The Thorvaldsens Museum Archives

Comment on Antagelig marts 1797

It is not known who the draft letter below is addressed to, but the handwriting is Thorvaldsen’s. The first two lines must be a first draft of the start of the following, slightly longer draft since both have been written in the same ink and apparently at the same time, and since the wording is identical with a few changes.
The letter fragment is likely to date from March 1797 or before. The two Danish draft letters to Jørgen West in section 1 (bottom) and 2 can be dated with fairly great certainty to this period, and these two drafts must be later than the Italian for the simple reason that one of the Danish texts starting ”Now I have finally come…” undoubtedly has been written over part of the Italian (see the discussion about the date in the general comment).
As can be seen, Thorvaldsen’s Italian is far from perfect: his spelling is full of mistakes; he confuses e.g. i and e and n and m; he often omits double consonants; there are no indications of stress; and his conjugation of verbs is uncertain. Thorvaldsen’s dyslexia did not improve matters. In spite of these sources of error, a translation might be as follows:

With great pleasure I have received your note,
in which you ask for news

With great pleasure I have received your letter
I am grateful for your attention
of course, I should come and see you, but
at present it is impossible[,] maybe it would be better[.]
I ask you to settle the matter with your sister[.]
try to enjoy yourself as much as possible [or: when you can]

The last line is difficult to understand, and the translation is tentative. Thorvaldsen seems to have crossed out the first two words of the line (the deletion is not completely clear). It probably reads: “molto ebbe”, but it could also be “molto cose”. Either way, these two words were probably meant be replaced by the words “a sercate di”, which Thorvaldsen has added below the deleted words. These three words are so close to the line above that they have to be understood as part of it and not as a continuation of the last words in the line. This interpretation, however, depends on the word “sercate” being seen as a form of the verb cercàre, i.e. to strive or try, whereby “a sercate di” could be understood as suggested in the translation.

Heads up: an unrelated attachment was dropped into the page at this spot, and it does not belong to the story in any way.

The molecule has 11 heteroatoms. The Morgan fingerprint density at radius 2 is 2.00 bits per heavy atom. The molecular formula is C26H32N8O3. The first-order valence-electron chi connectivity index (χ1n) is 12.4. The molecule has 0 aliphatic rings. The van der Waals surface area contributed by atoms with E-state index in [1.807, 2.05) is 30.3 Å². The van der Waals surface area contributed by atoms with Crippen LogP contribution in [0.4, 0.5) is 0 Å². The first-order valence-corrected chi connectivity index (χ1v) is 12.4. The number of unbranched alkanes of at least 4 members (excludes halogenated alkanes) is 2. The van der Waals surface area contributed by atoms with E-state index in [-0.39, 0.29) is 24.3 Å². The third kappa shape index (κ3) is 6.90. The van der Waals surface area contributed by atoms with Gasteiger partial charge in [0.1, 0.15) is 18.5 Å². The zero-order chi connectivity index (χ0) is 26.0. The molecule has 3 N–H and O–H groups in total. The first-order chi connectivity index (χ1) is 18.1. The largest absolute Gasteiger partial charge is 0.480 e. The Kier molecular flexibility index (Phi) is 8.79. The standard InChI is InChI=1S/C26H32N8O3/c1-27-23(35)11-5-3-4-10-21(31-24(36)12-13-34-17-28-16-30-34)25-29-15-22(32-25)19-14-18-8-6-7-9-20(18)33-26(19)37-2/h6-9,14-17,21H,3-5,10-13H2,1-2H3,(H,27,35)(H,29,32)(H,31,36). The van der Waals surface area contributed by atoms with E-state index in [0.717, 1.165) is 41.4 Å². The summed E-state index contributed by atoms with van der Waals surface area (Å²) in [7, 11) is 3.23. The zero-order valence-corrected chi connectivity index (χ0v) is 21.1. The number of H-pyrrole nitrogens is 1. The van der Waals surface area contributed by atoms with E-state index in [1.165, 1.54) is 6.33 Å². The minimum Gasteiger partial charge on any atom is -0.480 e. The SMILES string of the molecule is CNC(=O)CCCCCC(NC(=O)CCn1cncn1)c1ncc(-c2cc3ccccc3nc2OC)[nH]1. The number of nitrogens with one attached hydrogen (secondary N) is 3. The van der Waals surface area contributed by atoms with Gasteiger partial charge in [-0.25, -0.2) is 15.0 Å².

The many errors of form in the draft might indicate that Thorvaldsen is the author of the draft, and that, at the time of the writing, he had acquired sufficient knowledge of Italian to proceed in spite of the errors. However, about two months before in January 1797, his knowledge of Italian was – as far as we know – very modest, see the letter dated 27.1.1797 from Vincenzo Manno to Francesco Manno and also the related article about “Thorvaldsen’s Spoken and Written Language “:/artikler/thorvaldsens-tale-og-skriftsprog. Therefore, it seems most likely that Thorvaldsen had some help with the draft letter, but considering the errors, it could not have been from an expert writer.

Not a great deal can be said about the recipient of the letter. He or she had apparently shown Thorvaldsen some kind of attention and may have been in Rome, but the draft may also have been written during Thorvaldsen’s month-long stay in Naples in February 1797 and addressed to someone there. Nor is it known who the said sister is.
Thiele I, p.112-113 suggests that the draft is a love note to Anna Maria Uhden, and although the text seems too formal, it might be the case, and she had a sister, but Thorvaldsen and Uhden probably did not start their relationship in 1797. This is most likely to have happened a year later, cf. Uhden’s biography.
However, Thorvaldsen has signed the letter “Alberto”, which he did very rarely, but it is found in his letter dated 26.8.[1805] to Anna Maria Uhden. In section 3 of this sheet he has even written “Carissima Amica” – a form of address which he used with Uhden, and which might have been intended as the address in this draft letter. It is worth noting that Thorvaldsen adopted the name Alberto so soon after his arrival in Italy. Regarding this, see the related article, Alberto or Bertel.

Last updated 21.08.2017